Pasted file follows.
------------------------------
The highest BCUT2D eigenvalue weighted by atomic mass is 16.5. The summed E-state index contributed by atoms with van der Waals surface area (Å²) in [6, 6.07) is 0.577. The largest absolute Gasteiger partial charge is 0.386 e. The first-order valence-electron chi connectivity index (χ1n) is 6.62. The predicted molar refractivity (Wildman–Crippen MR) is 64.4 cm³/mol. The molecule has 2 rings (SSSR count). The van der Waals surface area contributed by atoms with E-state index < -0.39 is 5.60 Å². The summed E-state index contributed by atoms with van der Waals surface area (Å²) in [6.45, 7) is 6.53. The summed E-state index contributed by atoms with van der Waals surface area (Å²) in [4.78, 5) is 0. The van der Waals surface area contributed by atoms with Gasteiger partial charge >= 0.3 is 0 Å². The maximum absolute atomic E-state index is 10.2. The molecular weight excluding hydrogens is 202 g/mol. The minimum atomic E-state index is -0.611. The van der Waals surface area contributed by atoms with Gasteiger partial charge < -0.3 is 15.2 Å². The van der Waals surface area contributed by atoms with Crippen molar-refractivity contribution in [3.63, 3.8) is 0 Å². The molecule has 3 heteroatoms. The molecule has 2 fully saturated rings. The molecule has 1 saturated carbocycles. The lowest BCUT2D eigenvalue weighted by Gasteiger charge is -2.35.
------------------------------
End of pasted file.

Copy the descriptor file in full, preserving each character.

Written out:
The highest BCUT2D eigenvalue weighted by atomic mass is 16.5. The summed E-state index contributed by atoms with van der Waals surface area (Å²) in [6, 6.07) is 0.577. The largest absolute Gasteiger partial charge is 0.386 e. The first-order valence-electron chi connectivity index (χ1n) is 6.62. The predicted molar refractivity (Wildman–Crippen MR) is 64.4 cm³/mol. The molecule has 2 rings (SSSR count). The van der Waals surface area contributed by atoms with E-state index < -0.39 is 5.60 Å². The summed E-state index contributed by atoms with van der Waals surface area (Å²) in [6.45, 7) is 6.53. The summed E-state index contributed by atoms with van der Waals surface area (Å²) in [4.78, 5) is 0. The van der Waals surface area contributed by atoms with Gasteiger partial charge >= 0.3 is 0 Å². The maximum absolute atomic E-state index is 10.2. The molecular weight excluding hydrogens is 202 g/mol. The minimum atomic E-state index is -0.611. The van der Waals surface area contributed by atoms with Gasteiger partial charge < -0.3 is 15.2 Å². The van der Waals surface area contributed by atoms with Crippen molar-refractivity contribution in [3.63, 3.8) is 0 Å². The molecule has 3 heteroatoms. The molecule has 2 fully saturated rings. The molecule has 1 saturated carbocycles. The lowest BCUT2D eigenvalue weighted by Gasteiger charge is -2.35.